Carpe nostrum is Chris’ motto—seize the night. He has a rare genetic disorder that leaves him with no pigment in his skin and means he will die young. He lives at night, avoiding the bright light of day that could cause cancer or other problems. And because he lives at night, he sees things around his small town that no one else sees. This much we learn in the first few pages of Dean Koontz’s novel Seize the Night (Bantam, 1999, ISBN 978-0553580198).
When a friend’s son is kidnapped, Chris goes after him, using his knowledge of the dark parts of town to chase the kidnapper. When he can’t rescue Jimmy on his own, he recruits his friends: Sasha, his ex-cop girlfriend; Bobby, his surfing buddy; Doogie, a Harley-riding ballroom-dancing DJ; and Roosevelt, a huge “cat-whisperer” along with his feline, Mungojerrie, who “knows things.” Together, they go after Jimmy and three other children who were also kidnapped, as well as Chris’ dog Orson, who got lost in Chris’ first rescue attempt.
Underlying the whole rescue attempt are the weird things going on in town because of the secret scientific activity that happened there a few years ago. Chris’ mom, now dead, was a genetic scientist at the centre of the research. She wanted to find a way to cure Chris’ disease, but in the process, she developed a terrible retrovirus that is now destroying humanity as Chris and his friends know it.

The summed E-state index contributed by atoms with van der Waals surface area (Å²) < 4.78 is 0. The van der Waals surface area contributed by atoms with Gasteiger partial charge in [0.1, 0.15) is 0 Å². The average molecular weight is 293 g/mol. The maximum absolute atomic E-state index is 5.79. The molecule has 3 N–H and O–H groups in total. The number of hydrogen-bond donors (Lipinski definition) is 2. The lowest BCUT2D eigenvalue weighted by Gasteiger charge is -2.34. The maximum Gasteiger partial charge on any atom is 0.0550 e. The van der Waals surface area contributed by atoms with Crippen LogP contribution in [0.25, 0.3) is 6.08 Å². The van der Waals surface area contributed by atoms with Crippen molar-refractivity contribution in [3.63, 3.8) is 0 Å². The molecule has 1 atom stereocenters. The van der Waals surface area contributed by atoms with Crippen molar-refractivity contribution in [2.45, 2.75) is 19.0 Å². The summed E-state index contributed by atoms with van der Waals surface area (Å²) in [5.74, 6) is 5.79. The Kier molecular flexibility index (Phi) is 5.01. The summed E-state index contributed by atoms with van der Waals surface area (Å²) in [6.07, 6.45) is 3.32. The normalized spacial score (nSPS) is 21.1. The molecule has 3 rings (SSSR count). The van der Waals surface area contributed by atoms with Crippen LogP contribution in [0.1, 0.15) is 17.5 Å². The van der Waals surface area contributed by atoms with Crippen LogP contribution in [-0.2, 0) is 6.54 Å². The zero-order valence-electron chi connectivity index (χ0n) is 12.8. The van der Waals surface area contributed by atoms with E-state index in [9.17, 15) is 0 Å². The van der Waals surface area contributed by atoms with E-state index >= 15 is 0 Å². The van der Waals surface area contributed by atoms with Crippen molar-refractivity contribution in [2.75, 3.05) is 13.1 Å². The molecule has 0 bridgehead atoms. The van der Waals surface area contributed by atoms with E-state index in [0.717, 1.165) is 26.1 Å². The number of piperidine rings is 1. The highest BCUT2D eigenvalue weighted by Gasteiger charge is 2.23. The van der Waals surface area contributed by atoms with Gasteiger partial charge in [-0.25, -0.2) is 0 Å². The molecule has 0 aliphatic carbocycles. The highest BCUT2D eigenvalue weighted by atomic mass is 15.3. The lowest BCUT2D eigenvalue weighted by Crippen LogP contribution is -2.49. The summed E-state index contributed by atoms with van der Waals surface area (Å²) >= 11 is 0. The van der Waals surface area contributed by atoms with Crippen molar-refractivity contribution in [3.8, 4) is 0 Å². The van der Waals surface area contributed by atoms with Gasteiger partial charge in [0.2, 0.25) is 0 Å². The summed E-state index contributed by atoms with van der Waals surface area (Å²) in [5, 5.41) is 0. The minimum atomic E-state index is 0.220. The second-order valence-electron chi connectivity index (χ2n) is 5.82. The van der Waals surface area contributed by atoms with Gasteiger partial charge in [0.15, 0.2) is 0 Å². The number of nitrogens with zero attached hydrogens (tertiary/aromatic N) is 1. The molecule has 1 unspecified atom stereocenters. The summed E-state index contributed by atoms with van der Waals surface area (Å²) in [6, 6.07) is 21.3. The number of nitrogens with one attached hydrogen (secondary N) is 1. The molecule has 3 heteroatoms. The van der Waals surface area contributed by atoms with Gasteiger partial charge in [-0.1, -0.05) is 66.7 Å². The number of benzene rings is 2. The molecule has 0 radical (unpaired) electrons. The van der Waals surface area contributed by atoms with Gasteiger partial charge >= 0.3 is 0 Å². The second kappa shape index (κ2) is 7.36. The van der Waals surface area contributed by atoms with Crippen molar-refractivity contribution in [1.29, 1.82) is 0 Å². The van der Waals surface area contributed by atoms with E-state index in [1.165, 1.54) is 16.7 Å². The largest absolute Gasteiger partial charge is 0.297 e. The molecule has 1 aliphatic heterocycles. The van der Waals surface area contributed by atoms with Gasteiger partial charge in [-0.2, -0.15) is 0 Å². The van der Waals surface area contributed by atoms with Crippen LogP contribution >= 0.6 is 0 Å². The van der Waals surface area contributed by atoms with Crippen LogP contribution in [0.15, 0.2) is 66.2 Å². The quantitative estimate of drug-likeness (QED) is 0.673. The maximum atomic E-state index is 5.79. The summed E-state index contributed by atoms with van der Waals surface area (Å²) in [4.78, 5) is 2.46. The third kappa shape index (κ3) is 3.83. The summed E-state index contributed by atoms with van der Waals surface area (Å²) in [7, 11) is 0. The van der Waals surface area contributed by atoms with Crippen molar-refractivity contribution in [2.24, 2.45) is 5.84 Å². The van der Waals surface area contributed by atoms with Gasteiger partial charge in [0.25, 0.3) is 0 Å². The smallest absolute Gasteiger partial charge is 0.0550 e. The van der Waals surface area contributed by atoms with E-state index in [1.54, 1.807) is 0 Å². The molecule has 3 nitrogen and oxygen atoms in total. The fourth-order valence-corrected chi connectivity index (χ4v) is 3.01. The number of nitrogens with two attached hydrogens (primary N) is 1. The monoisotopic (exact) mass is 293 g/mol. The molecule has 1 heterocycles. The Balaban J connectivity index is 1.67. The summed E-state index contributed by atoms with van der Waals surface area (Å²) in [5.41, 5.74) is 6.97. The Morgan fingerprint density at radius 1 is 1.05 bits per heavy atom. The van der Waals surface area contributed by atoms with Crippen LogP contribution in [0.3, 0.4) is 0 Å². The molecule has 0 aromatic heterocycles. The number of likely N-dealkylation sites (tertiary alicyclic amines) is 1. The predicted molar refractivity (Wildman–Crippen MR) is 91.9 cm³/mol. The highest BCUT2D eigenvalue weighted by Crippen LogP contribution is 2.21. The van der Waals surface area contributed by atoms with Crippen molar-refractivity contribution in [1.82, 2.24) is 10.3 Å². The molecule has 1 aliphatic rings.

Orson and Mungojerrie are among the few characters in the novel who are smarter and better because of the experiments. More often, however, the experiments created monsters like the vicious pack of monkeys that roam the town or the humans who have caught the virus and are “becoming.”
Seize the Night is a dark novel, and not just because it takes place mostly at night. Koontz is an excellent writer who provides vivid descriptions—even of death and evil. His characters are realistic and unique; the surfer lingo between Chris and Bobby helps to relieve some of the tension in the novel. Some parts of the plot became confusing as, along with the genetic experiments going on at the lab, there were also time travel experiments that brought with them their own horrors.
Overall, Koontz writes a riveting, suspenseful novel with detailed description and gripping scenes.
Dean Koontz was the first president of the Horror Writers Association, an organization started in 1985 to meet the needs of the writers of this genre. During his time as president, he helped established the Bram Stoker Award for Lifetime Achievement, an annual award presented to an author whose work has influenced the horror genre.
Koontz has been penning novels since 1968 and also writes under several pen names, including Deanna Dwyer and Brian Coffey. Thirteen of his novels have been number one on the New York Times hardcover bestseller list and sixteen of his novels have reached that place on the paperback bestseller list. Koontz grew up in Pennsylvania and now lives with his wife in California. You can find out more about Dean on his website.